Welcome to our weekly post where I will be sharing some of the major developments on the future of cybersecurity that you need to know about. Make sure to follow my LinkedIn page as well as Echelon’s LinkedIn page to receive updates on the future of cybersecurity!
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Before we get started on this week’s CIW, I’d like to highlight a wonderful article by our very own James Stahl, Senior Offensive Security Engineer, who outlines how organizations need to think about changing up their offensive security testing and risk management approaches based on this new breed of threats.
Away we go!
1. T-Mobile Breached Again, This Time by Lapsus$
T-Mobile has been in the news several times over the past few years after falling victim to numerous hacks. This time around T-Mobile has been taken advantage of by Lapsus$, the group that has gained extraordinary notoriety over the past couple of months through their hacks of Microsoft, NVIDIA, Okta and several others.
First reported on a couple days ago by Brian Krebs, he explains how Lapsus$ claimed T-Mobile as their most recent victim. Private Telegram messages between the Lapsus$ crime group were shared with Krebs, which revealed the T-Mobile incident. The Lapsus$ members would gain access to the T-Mobile by targeting employees by either purchasing their credentials, through social engineering, or by buying access from illicit initial access broker markets. T-Mobile has around 75,000 employees.
The access to internal T-Mobile management systems that Lapsus$ had was valuable because it could potentially allow them to carry out highly lucrative attacks that involve SIM swapping. In SIM swapping an attacker can take over someone’s phone to carry out attacks, get one-time passcodes, reset passwords, etc. While the Lapsus$ members had that access, they also dug further into T-Mobile systems and supposedly gained access to T-Mobile’s Slack and Bitbucket accounts. According to the Krebs story, they then proceeded to download more than 30,000 source code repositories from T-Mobile. What they planned to do with all this source code is unknow, but presumably the idea was they’d use it to extort T-Mobile.
These continued attacks using trusted insider access are a sign of things to come and organizations need to shift their thinking when it comes to security testing and risk management and consider these new avenues of attack.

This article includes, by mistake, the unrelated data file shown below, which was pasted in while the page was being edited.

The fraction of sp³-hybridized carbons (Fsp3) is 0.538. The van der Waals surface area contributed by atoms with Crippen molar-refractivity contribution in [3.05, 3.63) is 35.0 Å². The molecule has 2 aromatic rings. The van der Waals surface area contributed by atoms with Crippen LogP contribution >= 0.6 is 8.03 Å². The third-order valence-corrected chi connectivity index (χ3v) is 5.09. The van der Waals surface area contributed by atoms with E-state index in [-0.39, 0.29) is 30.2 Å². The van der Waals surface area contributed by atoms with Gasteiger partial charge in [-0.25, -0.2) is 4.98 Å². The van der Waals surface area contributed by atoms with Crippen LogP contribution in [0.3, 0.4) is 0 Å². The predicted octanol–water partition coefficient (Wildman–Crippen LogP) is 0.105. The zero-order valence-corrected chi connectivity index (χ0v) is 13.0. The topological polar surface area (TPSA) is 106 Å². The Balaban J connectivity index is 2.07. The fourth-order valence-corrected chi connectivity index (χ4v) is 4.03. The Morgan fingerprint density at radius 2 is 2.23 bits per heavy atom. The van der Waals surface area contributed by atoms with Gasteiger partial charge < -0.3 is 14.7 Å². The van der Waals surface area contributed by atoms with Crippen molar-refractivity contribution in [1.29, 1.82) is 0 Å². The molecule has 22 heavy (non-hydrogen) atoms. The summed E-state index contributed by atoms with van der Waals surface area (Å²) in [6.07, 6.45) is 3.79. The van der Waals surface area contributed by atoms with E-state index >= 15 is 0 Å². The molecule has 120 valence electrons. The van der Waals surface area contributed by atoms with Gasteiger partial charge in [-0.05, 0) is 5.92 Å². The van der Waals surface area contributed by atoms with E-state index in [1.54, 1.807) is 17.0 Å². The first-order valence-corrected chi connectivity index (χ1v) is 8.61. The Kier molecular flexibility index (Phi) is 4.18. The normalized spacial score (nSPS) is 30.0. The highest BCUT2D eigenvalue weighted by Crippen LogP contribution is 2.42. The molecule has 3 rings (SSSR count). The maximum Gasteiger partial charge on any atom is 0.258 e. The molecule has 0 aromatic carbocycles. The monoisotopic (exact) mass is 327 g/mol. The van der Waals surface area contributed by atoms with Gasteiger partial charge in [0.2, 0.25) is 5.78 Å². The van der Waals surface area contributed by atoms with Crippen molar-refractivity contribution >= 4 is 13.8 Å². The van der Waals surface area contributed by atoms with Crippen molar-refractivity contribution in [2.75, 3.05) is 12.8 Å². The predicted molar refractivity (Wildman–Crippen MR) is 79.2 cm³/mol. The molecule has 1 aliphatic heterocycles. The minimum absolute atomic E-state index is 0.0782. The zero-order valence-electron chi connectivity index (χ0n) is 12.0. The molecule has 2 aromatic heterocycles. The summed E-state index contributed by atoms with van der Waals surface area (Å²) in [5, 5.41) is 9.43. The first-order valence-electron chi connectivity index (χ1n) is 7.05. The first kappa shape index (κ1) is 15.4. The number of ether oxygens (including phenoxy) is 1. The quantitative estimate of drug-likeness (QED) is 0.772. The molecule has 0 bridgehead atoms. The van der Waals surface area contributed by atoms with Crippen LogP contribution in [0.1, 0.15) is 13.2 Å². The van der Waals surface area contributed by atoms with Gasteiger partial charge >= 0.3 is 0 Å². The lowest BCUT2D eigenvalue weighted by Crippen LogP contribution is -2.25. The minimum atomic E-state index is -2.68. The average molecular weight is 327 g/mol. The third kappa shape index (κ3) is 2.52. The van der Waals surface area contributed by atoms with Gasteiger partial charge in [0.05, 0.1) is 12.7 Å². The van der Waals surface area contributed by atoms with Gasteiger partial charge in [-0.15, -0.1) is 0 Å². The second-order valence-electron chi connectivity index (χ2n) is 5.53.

2. Criminals Abuse Apple Pay in Spending Sprees
In a recent report from Motherboard, Vice outlines how Apple Pay has been widely abused recently to leverage stolen credit cards to more easily buy goods and gift cards. In order to add these stolen cards to Apple Pay, they have been leveraging a recently developed tool that focuses on stealing the multi-factor authentication tokens needed when adding a new card to the Apple Pay app.
These bots supposedly place automatic phone calls to victims in an attempt to trick them into divulging their MFA codes. Once the MFA code is stolen, the hackers can add the stolen cards to their Apple Pay and start spending, presumably because Apple Pay doesn’t require the card to be physically present. According to the article, the scammers are using the cards to buy loads of gift cards (or GIFFYS, as they call them) that can then be used for merchandise or sold at a discount on the open markets.
Apple conveniently states on its website that it is the card issuer’s responsibility to determine whether or not the card being added needs additional verification or not, and they also state that it is the user’s responsibility to watch out for phishing or fraudulent attempts for verification.
This is a classic case of the tradeoff between a frictionless user experience versus fraud and security. One side benefits the masses, while the other is extremely detrimental to a smaller minority. It seems to me that Apple, and other contactless payment systems, need to work harder with the issuing banks to assume additional responsibility in ensuring that customer payment data stays secure.
3. Millions of Lenovo Laptops Contain Firmware-Level Vulnerabilities
In a recent report from Dark Reading, they outline how millions of Lenovo laptops worldwide contain firmware vulnerabilities that allow attackers to persist on these systems with certain malware. Two of the vulnerabilities involve drivers that were only supposed to be used in the manufacturing process.
Researchers from ESET discovered the Unified Extensible Firmware Interface (UEFI) vulnerabilities through their research. The worry is that vulnerabilities like these can help attackers more easily bypass protections at some of the lowest levels of the BIOS and operating systems.
For information on how to patch your Lenovo devices, check out their support page here.